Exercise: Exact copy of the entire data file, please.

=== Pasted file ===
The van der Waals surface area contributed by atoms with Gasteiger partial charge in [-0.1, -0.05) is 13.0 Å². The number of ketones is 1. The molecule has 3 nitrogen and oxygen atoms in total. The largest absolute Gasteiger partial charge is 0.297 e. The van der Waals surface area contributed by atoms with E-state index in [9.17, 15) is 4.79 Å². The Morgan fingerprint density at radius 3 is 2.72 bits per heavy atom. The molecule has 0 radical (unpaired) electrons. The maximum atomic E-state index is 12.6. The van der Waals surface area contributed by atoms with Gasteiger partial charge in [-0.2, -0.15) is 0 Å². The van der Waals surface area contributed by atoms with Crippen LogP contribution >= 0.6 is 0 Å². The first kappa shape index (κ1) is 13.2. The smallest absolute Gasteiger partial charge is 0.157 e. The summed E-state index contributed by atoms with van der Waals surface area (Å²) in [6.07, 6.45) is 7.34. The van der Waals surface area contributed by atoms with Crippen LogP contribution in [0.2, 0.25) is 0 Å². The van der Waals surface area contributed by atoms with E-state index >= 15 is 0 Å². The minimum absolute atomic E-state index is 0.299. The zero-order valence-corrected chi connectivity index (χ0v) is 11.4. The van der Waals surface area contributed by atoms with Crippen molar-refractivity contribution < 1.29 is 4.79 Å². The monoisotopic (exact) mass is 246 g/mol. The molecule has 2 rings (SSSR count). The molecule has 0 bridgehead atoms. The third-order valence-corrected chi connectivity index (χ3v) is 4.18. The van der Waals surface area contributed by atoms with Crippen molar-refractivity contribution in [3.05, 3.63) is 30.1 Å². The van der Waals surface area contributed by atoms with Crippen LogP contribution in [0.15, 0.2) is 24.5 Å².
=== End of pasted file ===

The van der Waals surface area contributed by atoms with Gasteiger partial charge in [-0.1, -0.05) is 13.0 Å². The number of ketones is 1. The molecule has 3 nitrogen and oxygen atoms in total. The largest absolute Gasteiger partial charge is 0.297 e. The van der Waals surface area contributed by atoms with E-state index in [9.17, 15) is 4.79 Å². The Morgan fingerprint density at radius 3 is 2.72 bits per heavy atom. The molecule has 0 radical (unpaired) electrons. The maximum atomic E-state index is 12.6. The van der Waals surface area contributed by atoms with Gasteiger partial charge in [-0.2, -0.15) is 0 Å². The van der Waals surface area contributed by atoms with Crippen LogP contribution >= 0.6 is 0 Å². The first kappa shape index (κ1) is 13.2. The smallest absolute Gasteiger partial charge is 0.157 e. The summed E-state index contributed by atoms with van der Waals surface area (Å²) in [6.07, 6.45) is 7.34. The van der Waals surface area contributed by atoms with Crippen LogP contribution in [0.2, 0.25) is 0 Å². The van der Waals surface area contributed by atoms with E-state index >= 15 is 0 Å². The minimum absolute atomic E-state index is 0.299. The zero-order valence-corrected chi connectivity index (χ0v) is 11.4. The van der Waals surface area contributed by atoms with Crippen molar-refractivity contribution < 1.29 is 4.79 Å². The monoisotopic (exact) mass is 246 g/mol. The molecule has 2 rings (SSSR count). The molecule has 0 bridgehead atoms. The third-order valence-corrected chi connectivity index (χ3v) is 4.18. The van der Waals surface area contributed by atoms with Crippen molar-refractivity contribution in [3.05, 3.63) is 30.1 Å². The van der Waals surface area contributed by atoms with Crippen LogP contribution in [0.15, 0.2) is 24.5 Å².